A 28-year-old Indian national in the US has pleaded guilty for his role in a multi-million dollar scam in which individuals from call centres located in India impersonated US tax and immigration officials to defraud victims across America.
Ashvinbhai Chaudhari, who most recently resided in Texas pleaded guilty before US District Court Judge David Hittner of the Southern District of Texas. His sentencing is set for July 2017.
He pleaded guilty to one count of conspiracy to commit money laundering for his role in liquidating and laundering victim payments generated through various telephone fraud and money laundering schemes via India-based call centres.
Till date, Chaudhari, over 50 other individuals and five India-based call centres have been charged for their roles in the fraud and money laundering scheme in an indictment returned by a federal grand jury last year in October.
According to admissions made in connection with the plea, Chaudhari and his co-conspirators perpetrated a complex scheme in which individuals from call centres located in the western Indian city of Ahmedabad impersonated officials from the Internal Revenue Service or US Citizenship and Immigration Services in a ruse designed to defraud victims located throughout the United States, the Department of Justice said in a statement.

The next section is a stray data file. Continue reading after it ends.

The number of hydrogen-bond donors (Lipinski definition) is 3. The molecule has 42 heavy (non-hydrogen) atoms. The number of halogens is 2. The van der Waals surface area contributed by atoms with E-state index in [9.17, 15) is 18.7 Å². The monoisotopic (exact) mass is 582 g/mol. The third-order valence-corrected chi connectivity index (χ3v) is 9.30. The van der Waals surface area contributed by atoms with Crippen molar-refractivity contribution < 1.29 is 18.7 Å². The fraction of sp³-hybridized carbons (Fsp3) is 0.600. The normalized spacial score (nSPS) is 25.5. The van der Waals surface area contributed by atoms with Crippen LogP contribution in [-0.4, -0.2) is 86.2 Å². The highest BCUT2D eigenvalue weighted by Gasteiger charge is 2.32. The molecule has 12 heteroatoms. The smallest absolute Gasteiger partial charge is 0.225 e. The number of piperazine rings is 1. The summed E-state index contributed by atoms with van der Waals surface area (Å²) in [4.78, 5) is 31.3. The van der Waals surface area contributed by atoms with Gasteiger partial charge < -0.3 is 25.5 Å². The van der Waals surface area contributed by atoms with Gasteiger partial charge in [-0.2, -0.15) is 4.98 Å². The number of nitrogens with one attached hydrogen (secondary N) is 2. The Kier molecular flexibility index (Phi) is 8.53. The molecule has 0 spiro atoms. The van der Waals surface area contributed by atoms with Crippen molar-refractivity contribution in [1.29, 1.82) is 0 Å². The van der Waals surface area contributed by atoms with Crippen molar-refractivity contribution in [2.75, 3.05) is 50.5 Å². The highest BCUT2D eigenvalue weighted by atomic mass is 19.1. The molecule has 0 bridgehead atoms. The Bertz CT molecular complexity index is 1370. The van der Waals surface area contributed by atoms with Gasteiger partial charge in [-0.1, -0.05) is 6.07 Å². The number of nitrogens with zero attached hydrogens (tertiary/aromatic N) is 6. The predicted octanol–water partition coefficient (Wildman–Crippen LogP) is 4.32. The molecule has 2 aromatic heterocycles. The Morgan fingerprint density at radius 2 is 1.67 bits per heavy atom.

Using information obtained from data brokers and other sources, the call centre operators targeted US victims who were threatened with arrest, imprisonment, fines or deportation if they did not pay alleged monies owed to the government.
Victims who agreed to pay the scammers were instructed how to provide payment, including by purchasing stored value cards or wiring money, and upon payment, the call centres would immediately turn to a network of “runners” based in the US to liquidate and launder the fraudulently-obtained funds.
According to his plea, since about April 2014, Chaudhari worked as a member of a crew of runners operating in Illinois, Georgia, Nevada, Texas and elsewhere throughout the country. At the direction of both US and India-based co-conspirators, often via electronic text communications, Chaudhari admitted to driving around the country with other runners to purchase re-loadable cards identifying information of US citizens.
Once victim scam proceeds were loaded onto those cards, Chaudhari admitted that he liquidated the proceeds on the cards and transferred the funds into money orders for deposit into various bank accounts while keeping a percentage of the victim funds for himself.
Chaudhari also admitted to shipping money orders purchased with victim funds to other US based co-conspirators, receiving fake identification documents from an India-based co-conspirator and using those documents to receive victim scam payments via wire transfers.
He is the second Indian national to have pleaded guilty in the call centre scam. Bharat Kumar Patel, 43, previously pleaded guilty for his role in the fraud and money laundering scheme.